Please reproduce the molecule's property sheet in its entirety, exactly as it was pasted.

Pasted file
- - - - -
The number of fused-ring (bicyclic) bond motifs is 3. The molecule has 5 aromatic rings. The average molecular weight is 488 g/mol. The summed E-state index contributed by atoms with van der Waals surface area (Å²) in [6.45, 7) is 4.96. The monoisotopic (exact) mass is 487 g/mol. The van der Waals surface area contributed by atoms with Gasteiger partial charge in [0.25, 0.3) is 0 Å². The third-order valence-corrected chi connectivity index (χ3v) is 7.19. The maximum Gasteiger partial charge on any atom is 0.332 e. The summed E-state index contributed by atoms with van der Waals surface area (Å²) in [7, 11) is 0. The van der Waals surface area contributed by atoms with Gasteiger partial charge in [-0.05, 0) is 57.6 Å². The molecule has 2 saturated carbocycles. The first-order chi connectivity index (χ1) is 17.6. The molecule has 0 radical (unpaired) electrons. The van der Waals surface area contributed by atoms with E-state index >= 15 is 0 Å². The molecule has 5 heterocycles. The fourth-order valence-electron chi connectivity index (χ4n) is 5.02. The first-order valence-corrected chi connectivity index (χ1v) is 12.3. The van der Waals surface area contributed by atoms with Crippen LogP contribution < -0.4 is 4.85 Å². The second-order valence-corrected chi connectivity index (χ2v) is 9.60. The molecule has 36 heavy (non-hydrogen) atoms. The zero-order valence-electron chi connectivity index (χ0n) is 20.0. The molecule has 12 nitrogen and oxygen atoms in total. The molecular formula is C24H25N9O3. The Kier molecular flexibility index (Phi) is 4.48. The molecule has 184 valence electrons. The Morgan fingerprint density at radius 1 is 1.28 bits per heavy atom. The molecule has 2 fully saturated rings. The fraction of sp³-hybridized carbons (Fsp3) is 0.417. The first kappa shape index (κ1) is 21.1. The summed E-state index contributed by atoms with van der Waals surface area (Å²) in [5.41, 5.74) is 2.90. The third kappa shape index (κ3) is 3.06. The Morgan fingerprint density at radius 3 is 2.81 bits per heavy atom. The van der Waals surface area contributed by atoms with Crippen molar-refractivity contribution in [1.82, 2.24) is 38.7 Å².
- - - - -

The number of fused-ring (bicyclic) bond motifs is 3. The molecule has 5 aromatic rings. The average molecular weight is 488 g/mol. The summed E-state index contributed by atoms with van der Waals surface area (Å²) in [6.45, 7) is 4.96. The monoisotopic (exact) mass is 487 g/mol. The van der Waals surface area contributed by atoms with Gasteiger partial charge in [0.25, 0.3) is 0 Å². The third-order valence-corrected chi connectivity index (χ3v) is 7.19. The maximum Gasteiger partial charge on any atom is 0.332 e. The summed E-state index contributed by atoms with van der Waals surface area (Å²) in [7, 11) is 0. The van der Waals surface area contributed by atoms with Gasteiger partial charge in [-0.05, 0) is 57.6 Å². The molecule has 2 saturated carbocycles. The first-order chi connectivity index (χ1) is 17.6. The molecule has 0 radical (unpaired) electrons. The van der Waals surface area contributed by atoms with E-state index >= 15 is 0 Å². The molecule has 5 heterocycles. The fourth-order valence-electron chi connectivity index (χ4n) is 5.02. The first-order valence-corrected chi connectivity index (χ1v) is 12.3. The van der Waals surface area contributed by atoms with Crippen LogP contribution < -0.4 is 4.85 Å². The second-order valence-corrected chi connectivity index (χ2v) is 9.60. The molecule has 36 heavy (non-hydrogen) atoms. The zero-order valence-electron chi connectivity index (χ0n) is 20.0. The molecule has 12 nitrogen and oxygen atoms in total. The molecular formula is C24H25N9O3. The Kier molecular flexibility index (Phi) is 4.48. The molecule has 184 valence electrons. The Morgan fingerprint density at radius 1 is 1.28 bits per heavy atom. The molecule has 2 fully saturated rings. The fraction of sp³-hybridized carbons (Fsp3) is 0.417. The first kappa shape index (κ1) is 21.1. The summed E-state index contributed by atoms with van der Waals surface area (Å²) in [5.41, 5.74) is 2.90. The third kappa shape index (κ3) is 3.06. The Morgan fingerprint density at radius 3 is 2.81 bits per heavy atom. The van der Waals surface area contributed by atoms with Crippen molar-refractivity contribution in [1.82, 2.24) is 38.7 Å².